By Rebecka Öhrström Kann 24/11/2023

Hang Zhang is an interdisciplinary artist based between London and Leeds whose work interrogates the hierarchical relationship between humans and non-humans across cultures through anthropomorphic humour. By employing storytelling as a method and building on her own perspective as a Chinese immigrant in the UK, Zhang’s practice looks at the construction of speciesism and Eurocentric narratives through engaging and interactive works that make space for non-human voices in institutional settings. We chatted about her transformative encounters with animals, her current research on camelids in Peruvian cultures and the symbolic use of alpacas by Chinese netizens, as well as the importance of play in her practice.

Rebecka: How would you describe your work to someone who's never seen it before?

Hang Zhang: I think my projects differ quite a lot from each other, but they share a similarity in my interest to speak for the underprivileged or the understated in a humorous way. Underprivileged or understated in terms of some animals, but also some people, sometimes myself, depending on the context, because I don't think I'm underprivileged in all situations. For example, I grew up in a patriarchal household, and I didn't feel like I had enough freedom in terms of my body. My parents, especially my dad, judged my appearance, like my hair, my fashion style and even my body shape, in my teenage and young adult years. I didn't feel I had freedom in charge of my body, so I used getting tattoos (initially, hidden under the clothes) as a way to claim my body back. And going back to the underprivileged and understated, I’m interested in some cultures that aren’t represented enough on a global scale. Like I'm doing this PhD focusing on Peruvian culture, which is considered unfamiliar to a lot of people. But because I'm not from a South American background; I’m using my perspective, as a Chinese immigrant in the UK, to narrate my comparative understanding of these three cultures.

R: I'm also really intrigued by how you use stories as a means to center those narratives in your work. So, I was wondering if you could talk a little bit about the use of non-human narratives within your work and how you came to use storytelling in your practice.

HZ: I guess it's because I'm not from an artistic background, I just started to study art when I was, like, 25, so I lack traditional technical skills such as drawing and painting. I just use storytelling as my medium because I consider myself quite good at writing stories. It’s my value in making art. As an art recipient, I usually prefer narrative work to abstract work, abstract work with a background story that I know. As a result, I feel less confident in creating abstract work, so that's why I work quite straightforwardly. I make stuff most “non-art” people can understand. I actually have lots of like teenagers and kids who like my work [laughs]. And I’m happy about it because I think art belongs to everyone, instead of only for people with sophisticated tastes or art degrees.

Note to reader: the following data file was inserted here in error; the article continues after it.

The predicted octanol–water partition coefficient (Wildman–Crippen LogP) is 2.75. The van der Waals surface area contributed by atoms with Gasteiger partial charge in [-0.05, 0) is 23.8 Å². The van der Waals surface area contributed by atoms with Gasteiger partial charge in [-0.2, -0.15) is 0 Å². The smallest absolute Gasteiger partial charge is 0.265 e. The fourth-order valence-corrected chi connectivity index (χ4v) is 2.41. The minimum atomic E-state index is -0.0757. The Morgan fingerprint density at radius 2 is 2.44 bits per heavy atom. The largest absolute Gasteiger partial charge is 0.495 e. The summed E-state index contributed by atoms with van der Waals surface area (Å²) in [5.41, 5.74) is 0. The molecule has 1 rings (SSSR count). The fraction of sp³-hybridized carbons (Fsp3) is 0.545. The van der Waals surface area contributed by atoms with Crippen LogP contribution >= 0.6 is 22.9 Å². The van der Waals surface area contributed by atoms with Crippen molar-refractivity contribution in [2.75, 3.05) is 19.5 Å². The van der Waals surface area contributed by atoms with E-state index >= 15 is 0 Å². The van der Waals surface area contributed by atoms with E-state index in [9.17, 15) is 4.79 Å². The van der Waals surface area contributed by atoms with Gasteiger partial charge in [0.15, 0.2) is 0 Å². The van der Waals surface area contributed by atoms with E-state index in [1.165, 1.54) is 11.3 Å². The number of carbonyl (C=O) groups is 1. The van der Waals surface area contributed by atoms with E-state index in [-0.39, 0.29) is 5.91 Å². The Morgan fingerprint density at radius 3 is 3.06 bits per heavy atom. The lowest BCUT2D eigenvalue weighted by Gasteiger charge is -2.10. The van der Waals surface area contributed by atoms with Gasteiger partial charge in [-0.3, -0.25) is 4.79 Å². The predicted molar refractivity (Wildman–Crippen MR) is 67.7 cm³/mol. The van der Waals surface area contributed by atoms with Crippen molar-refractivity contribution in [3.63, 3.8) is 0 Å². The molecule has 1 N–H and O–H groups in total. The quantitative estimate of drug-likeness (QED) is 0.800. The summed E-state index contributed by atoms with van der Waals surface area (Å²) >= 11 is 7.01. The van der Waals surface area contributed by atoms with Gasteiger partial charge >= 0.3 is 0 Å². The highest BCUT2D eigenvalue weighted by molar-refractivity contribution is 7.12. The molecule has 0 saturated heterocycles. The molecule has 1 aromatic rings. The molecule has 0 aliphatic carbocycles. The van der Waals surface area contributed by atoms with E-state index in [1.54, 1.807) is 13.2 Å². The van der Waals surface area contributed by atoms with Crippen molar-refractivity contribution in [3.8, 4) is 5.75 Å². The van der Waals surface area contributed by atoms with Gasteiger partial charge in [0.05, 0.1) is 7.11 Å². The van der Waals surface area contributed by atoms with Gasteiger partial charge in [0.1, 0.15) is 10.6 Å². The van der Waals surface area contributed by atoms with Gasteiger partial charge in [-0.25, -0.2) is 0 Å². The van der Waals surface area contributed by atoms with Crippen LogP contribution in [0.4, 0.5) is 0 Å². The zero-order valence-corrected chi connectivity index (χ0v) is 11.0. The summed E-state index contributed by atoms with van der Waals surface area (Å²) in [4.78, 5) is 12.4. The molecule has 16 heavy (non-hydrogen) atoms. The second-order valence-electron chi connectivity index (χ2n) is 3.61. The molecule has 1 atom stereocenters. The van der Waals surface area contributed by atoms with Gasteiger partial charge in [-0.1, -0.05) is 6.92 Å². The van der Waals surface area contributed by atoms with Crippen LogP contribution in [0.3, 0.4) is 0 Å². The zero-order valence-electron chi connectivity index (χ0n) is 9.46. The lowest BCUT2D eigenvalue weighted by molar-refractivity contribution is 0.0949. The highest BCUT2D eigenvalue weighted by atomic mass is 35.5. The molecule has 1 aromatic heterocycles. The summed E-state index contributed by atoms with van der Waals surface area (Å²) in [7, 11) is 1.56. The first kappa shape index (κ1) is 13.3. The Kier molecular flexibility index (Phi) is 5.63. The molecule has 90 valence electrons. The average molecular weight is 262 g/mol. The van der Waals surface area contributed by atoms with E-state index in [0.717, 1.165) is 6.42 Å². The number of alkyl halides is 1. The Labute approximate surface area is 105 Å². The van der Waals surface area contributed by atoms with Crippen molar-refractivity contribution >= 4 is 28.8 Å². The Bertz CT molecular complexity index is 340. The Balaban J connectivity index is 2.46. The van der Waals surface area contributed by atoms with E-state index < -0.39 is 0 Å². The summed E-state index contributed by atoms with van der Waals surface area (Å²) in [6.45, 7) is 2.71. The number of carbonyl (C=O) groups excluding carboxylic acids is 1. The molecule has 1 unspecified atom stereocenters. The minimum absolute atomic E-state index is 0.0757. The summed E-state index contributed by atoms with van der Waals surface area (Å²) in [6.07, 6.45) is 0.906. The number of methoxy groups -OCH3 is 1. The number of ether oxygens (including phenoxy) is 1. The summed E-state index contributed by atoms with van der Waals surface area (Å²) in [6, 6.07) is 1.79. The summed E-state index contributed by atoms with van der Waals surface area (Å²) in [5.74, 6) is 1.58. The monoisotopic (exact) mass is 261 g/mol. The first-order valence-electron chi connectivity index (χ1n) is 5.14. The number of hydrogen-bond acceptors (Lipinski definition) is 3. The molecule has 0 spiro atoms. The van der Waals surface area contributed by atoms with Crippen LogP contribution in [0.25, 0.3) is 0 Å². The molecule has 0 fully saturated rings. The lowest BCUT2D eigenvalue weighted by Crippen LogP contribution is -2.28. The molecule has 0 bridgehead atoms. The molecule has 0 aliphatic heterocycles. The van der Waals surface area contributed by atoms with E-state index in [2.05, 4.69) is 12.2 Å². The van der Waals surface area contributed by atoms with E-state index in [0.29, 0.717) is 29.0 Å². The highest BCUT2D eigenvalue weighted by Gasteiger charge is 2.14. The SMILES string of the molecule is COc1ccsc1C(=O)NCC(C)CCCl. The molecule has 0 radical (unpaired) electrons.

R: I really like the storytelling aspect of your work, and like you said, it really makes it more approachable, it’s a familiar entrance. I actually didn't know that you started studying art later in life, how come you decided to study art? And also, what's your approach to art-making?

HZ: So the initial point when I started to study art, was because I was working at a design studio but I wasn't a designer, I worked with admin stuff. I was a little bit jealous of the people will knew how to design things and use the software, and initially, I wanted to be a designer, but shortly after that, I realised design at that moment didn’t fit many of my own values, so I ended up pursuing a different path, making visual art. And then, in terms of my current practice, I think I started to become interested in, like, animal studies around COVID lockdown, because I didn’t really have many interactions with humans. The animals I encountered in my life became really important because, at that time in the UK, we could go on, a daily walk, and you'd be in contact with some animals on the way. One time, I encountered a sheep who cuddled me, and it was very weird because sheep don't normally cover humans, but she just couldn't let me go.

I think just all the animals, including Sam[from Sam, the Flour Beetle, 2022], just changed my outlook. I think there are a number of contemporary visual artists doing projects that involve animals at the moment, but I don’t think animal studies from the perspective of the arts and humanities is saturated enough. I’ve always loved animals, but when I read John Berger’s Why Look at Animals?, and Peter Singer’s books on animal liberation, I realised that I loved looking at animals more than I loved the animal itself, and I felt guilty to be a speciesist. This is a term that Peter Singer coined in his works, which basically means that humans think they are better than other animals, but actually, everything should be equal on this earth, we are all earth made, were all made to share this globe, but it's not the case at the moment. So, I felt guilty to be part of the people who think humans are better than animals. I don’t literally think humans are better than animals, in fact, the other way round. But by still consuming animals, it automatically makes me a speciesist. However, because of my own issues, it's difficult for me to stop eating meat because of my upbringing, and the foods I used to eat when I grew up. And now I live in a foreign country, it just feels to me that if there's one connection for me to my home, it’s food. So, I tried to give up eating meat a few times, but it didn't work out in the end. I felt guilty about that. I'm finding a way to balance the guilt by using my voice as an artist to uplift animals in human culture and history. And the roles of llamas or alpacas in human history are the current subject.